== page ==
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dealings, and added largely to his standing and popularity in the community. On his return to practice in 1874 he entered the firm Bass, Cleveland and Bissell, subsequently Cleveland and Bissell, and continued in practice until 1881, which year brought him to the great turning point in his career. It would then have seemed beyond the bounds of possibility that this plain Buffalo lawyer, whose name was scarcely known beyond the borders of Erie county, should within three years become President of the United States.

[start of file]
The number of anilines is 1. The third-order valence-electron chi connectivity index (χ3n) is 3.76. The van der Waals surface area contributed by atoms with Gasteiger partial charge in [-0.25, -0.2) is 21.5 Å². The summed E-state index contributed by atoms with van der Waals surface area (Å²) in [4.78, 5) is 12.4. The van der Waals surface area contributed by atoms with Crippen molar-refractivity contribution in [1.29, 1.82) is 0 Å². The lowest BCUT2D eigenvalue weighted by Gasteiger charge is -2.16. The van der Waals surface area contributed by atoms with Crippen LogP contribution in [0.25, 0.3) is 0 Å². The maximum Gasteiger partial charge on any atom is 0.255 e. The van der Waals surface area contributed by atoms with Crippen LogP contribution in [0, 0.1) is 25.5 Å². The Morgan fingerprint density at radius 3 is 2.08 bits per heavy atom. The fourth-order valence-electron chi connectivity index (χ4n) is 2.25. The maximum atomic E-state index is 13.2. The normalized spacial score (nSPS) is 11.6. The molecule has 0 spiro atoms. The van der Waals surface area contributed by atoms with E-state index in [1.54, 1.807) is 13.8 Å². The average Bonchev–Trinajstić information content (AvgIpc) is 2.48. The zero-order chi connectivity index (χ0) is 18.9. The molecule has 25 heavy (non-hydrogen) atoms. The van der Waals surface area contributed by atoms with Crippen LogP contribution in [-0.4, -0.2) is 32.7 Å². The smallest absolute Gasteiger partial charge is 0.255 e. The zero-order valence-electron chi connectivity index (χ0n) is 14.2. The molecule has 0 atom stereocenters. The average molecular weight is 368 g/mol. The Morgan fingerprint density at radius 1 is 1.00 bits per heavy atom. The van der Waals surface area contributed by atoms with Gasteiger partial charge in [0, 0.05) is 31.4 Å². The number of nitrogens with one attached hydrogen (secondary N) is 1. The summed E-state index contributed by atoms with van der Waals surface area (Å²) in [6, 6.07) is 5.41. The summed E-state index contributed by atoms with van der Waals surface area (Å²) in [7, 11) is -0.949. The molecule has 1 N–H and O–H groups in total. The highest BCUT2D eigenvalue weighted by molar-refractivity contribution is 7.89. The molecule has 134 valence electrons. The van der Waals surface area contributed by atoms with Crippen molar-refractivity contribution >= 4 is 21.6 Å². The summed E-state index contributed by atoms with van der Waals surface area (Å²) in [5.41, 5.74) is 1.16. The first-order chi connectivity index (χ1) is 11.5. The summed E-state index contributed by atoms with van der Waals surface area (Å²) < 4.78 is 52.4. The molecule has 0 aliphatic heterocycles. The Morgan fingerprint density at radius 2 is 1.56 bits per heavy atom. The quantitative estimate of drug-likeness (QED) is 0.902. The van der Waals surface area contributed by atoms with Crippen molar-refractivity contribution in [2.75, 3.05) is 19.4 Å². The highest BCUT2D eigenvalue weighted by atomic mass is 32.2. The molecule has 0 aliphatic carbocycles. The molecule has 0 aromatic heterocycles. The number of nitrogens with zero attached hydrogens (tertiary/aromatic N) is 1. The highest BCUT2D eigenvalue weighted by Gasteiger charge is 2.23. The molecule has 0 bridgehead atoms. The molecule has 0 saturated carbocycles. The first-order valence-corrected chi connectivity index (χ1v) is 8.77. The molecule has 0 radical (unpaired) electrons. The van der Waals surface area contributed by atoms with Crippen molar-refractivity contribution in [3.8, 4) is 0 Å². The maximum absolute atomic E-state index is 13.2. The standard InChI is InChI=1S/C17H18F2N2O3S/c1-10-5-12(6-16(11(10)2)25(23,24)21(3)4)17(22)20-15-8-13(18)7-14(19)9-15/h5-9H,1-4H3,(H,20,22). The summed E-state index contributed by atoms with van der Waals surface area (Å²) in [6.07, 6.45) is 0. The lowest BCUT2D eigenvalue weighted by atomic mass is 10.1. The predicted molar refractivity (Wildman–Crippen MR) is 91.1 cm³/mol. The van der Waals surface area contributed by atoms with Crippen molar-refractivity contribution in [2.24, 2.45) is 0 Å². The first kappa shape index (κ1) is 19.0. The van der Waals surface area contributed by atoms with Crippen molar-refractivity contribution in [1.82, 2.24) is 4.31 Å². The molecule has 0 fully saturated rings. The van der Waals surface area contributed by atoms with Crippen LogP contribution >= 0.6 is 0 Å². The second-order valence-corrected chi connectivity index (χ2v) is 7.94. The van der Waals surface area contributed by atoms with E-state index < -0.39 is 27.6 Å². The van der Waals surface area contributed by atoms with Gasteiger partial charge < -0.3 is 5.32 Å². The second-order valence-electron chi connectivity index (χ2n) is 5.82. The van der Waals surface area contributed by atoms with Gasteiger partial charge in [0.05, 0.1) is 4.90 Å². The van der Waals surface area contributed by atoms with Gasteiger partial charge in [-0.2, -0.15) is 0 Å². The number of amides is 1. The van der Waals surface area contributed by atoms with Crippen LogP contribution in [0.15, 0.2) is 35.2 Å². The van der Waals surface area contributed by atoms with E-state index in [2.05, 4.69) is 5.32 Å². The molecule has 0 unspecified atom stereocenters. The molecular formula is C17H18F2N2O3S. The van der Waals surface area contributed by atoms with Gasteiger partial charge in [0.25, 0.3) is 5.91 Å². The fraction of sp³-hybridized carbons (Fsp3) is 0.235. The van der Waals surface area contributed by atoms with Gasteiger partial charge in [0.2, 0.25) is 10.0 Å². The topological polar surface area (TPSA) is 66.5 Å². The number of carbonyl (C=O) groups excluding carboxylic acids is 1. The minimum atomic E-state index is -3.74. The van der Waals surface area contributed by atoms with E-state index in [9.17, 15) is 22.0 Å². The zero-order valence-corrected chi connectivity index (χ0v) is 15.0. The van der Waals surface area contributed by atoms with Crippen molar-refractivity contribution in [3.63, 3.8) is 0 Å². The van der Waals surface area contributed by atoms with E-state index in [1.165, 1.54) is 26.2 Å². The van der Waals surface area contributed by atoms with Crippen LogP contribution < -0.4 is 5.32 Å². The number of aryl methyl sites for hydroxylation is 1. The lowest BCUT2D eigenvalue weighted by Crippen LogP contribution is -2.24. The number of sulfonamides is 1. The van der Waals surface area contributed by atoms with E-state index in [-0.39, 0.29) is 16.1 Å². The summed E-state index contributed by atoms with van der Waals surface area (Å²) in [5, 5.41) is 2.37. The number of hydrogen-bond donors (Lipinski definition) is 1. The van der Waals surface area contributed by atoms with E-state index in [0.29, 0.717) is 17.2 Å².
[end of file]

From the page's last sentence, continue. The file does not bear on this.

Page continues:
Cleveland's Democracy seemed to exclude him from office in a Republican city such as Buffalo, but there was just then a popular demand for a change in the municipal administration which had been deeply invaded by corrupt practices. He was over persuaded by his party to accept the nomination for mayor, and was elected by the largest majority Buffalo had ever given a candidate, although the Republican state ticket was successful in the city that year. Now was the opportunity to put into effect that sturdy devotion to public duty which has been a living principle in his character. He had declared that if elected he would endeavor to conduct the business of the city as a good business man managed his private affairs, and this he earnestly sought to do, going fearlessly to work to check corruption and prevent illegal use of the public funds. In the first few months of his term of office he saved Buffalo $1,000,000, and by his impartial attention to the best interest of the city he won for himself the honorable title of the "The Veto Mayor."Grover Cleveland has never been blindly subservient to party machinery, but has rather been predisposed against political manipulation. His nomination for governor in 1882 was brought about by a group of young men, many of whom were lieutenants of Samuel J. Tilden, impressed with his belief that Democratic national success could be obtained only by advocacy of the policy of rigid economy in public expenditures and low taxation. Mayor Cleveland's brief record made him the most conspicuous practical exponent in the state at the time of that policy. Although his antagonist, Judge Charles J. Folger, then secretary of the treasury, was among the state's most highly respected citizens, Cleveland's plurality for governor reached the then unprecedented total of 192,854. To this result, as to his election as mayor in the past and to his later election as president, direct Republican support and dissensions among Republicans contributed. On the day of his election as governor